To truly appreciate this area, it is important to get on a pair of sturdy hiking shows, perhaps a walking stick, and make the trek up, about and around the Den. It will quickly become clear that fir apiece of low ground, this was stil an important an advantageous piece of real estate for protection and for Rebel sharpshooters to pick off Union troops on Little Round Top. Some other tracts of land located here are Houck's Ridge, the Slaughter Pen and Triangular Field, all sites for separate waymarks and documentation.

Children have a particularly fine time here as there are all kinds of places to climb, hide, crawl and leap. There is a stone staircase leading to the top where you will come to a dirt path which wraps around to the back, following Sickles Road below. There are many monuments, markers, memorials and Interpretives to help visitors fully understand and appreciate the tumultuous and deadly evens which occurred here in 1863.

Where there is violent and sudden deaths, ghosts are sure to follow...and stay. The area of the 6,000-acre battlefield reputed to be the most haunted is Devil's Den Ghosts are particularly abundant in the Triangular Field. The 15th Georgia and the 1st Texas Infantry came through the Triangular Field. The fighting was at close range, and the repeated Confederate charges were fierce. The Triangular Field is a favorite spot for ghost hunters. There have been many reports of cameras failing to work there and audio recordings picking up extra sounds perhaps of the ghosts of Gettysburg. SOURCE

Devil's Den got its name long prior to the battle, but no one is sure exactly how. There were apparent ghost sightings there even before the conflict, and unsubstantiated reports of monsters lurking in the rocks. In the decades following those three deadly days in July of 1863, reports of paranormal activity have increased exponentially. Sounds of hoof beats mix with the cries of dying men, and silhouettes dart in between the boulders. Photographs taken show strange orbs of light, and amorphous, swirling forms.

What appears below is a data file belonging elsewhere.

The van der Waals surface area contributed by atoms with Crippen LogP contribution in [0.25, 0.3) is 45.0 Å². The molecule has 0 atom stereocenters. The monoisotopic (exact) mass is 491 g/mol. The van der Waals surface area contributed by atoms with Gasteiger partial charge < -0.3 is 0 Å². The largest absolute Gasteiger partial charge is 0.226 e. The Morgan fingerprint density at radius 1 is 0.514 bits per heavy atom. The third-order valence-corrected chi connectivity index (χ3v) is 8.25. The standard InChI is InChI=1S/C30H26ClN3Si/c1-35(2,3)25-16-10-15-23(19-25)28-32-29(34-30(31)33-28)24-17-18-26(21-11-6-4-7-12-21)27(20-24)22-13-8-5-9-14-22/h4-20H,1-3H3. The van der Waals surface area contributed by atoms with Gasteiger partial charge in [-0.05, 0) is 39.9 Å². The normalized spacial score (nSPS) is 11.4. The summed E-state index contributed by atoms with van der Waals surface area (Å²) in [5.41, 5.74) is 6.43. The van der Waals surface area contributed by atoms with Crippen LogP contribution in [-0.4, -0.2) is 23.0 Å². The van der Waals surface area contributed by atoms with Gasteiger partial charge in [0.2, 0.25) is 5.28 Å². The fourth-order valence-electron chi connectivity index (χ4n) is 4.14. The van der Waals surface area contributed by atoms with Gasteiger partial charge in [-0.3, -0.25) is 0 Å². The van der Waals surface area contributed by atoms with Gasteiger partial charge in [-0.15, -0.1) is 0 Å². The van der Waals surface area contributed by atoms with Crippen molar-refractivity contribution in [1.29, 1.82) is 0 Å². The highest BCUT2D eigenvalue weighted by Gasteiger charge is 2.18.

Many visitors have glimpsed an apparition that resembles the typical Texan infantryman of 1863, rough and ragged. He appears briefly, sometimes gesturing or motioning, but never speaking a word. Some speculate that he is the aforementioned sniper who harried the Federal troops on Little Round Top. Another theory centers around a famous photograph which shows a dead Confederate soldier lying supine next to one of the boulders at Devil's Den. This shot was staged three days after the battle by a photographer who dragged the corpse into position. Supposedly, the dead man's spirit resents this disrespectful treatment ( Who this phantom soldier is, or if he is, will probably never be known. But given that over 50,000 men died in that fateful battle, he could be almost anyone. ( 11 Oct. 2007)